Adapted from Sivapalasingham, S., Friedman, C.R., Cohen, L., and Tauxe, R.V., J. Food Prot. 67, 10, 2004.

• Increased surveillance for human pathogens by public health agencies.

• Increased per capita consumption of fresh fruits and vegetables in North America.

• Increased awareness that produce may be a potential vehicle for human pathogens, thus leading to increased epidemiological investigations of produce as a potential vector.

• Increased global sourcing of produce items to ensure year around supply of the broad diversity of produce available in modern grocery stores.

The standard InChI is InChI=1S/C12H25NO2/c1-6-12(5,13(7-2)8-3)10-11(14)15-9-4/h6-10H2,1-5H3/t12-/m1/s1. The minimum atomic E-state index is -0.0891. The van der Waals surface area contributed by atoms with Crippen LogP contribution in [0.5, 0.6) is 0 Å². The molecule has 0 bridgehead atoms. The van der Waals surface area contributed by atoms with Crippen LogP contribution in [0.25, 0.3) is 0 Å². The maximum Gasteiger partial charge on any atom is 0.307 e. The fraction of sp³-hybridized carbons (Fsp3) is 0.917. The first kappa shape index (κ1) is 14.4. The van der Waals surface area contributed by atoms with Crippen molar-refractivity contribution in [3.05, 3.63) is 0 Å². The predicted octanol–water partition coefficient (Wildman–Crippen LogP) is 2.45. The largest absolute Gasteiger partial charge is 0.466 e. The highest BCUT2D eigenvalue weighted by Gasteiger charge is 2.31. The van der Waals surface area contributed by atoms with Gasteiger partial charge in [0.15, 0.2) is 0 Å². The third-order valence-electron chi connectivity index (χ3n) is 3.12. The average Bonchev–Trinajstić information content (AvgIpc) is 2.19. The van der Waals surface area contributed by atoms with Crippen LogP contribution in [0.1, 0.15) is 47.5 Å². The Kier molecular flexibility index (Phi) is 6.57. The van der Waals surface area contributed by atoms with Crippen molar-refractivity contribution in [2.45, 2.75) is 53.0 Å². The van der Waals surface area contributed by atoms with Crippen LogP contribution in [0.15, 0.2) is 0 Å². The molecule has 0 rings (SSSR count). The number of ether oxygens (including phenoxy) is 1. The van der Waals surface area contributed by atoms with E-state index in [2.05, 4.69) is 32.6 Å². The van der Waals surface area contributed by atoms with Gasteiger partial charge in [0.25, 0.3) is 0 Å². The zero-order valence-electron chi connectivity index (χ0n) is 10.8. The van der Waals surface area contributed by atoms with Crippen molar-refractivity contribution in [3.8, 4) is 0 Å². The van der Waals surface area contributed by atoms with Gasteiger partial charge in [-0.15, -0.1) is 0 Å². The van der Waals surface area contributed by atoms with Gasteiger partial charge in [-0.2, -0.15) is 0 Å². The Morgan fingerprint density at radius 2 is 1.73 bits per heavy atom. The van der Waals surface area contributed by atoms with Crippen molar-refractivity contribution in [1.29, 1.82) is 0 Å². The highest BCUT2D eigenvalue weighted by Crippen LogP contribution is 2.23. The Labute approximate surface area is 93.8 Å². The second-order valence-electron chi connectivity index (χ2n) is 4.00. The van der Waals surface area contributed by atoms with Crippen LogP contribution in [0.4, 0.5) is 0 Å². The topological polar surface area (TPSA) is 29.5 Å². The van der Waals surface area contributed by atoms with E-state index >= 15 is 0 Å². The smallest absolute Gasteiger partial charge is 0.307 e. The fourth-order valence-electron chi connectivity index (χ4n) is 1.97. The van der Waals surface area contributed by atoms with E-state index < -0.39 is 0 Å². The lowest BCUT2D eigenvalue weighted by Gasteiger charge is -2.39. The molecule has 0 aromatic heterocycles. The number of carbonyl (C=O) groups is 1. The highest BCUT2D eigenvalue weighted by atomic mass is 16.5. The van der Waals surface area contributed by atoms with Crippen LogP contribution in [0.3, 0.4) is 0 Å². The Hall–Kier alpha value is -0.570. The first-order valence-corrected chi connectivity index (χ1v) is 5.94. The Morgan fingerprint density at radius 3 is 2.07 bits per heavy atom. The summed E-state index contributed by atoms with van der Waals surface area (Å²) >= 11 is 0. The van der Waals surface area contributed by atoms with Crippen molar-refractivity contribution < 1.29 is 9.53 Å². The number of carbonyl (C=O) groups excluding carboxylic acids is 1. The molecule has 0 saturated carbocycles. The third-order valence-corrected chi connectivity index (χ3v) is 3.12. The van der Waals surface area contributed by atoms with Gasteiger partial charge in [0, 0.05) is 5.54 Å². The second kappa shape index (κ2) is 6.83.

• Longer postharvest storage and longer shipment times that may also contribute to increased potential for illness by allowing for proliferation of an initial low number of human pathogens to an infectious or disease-causing dosage.

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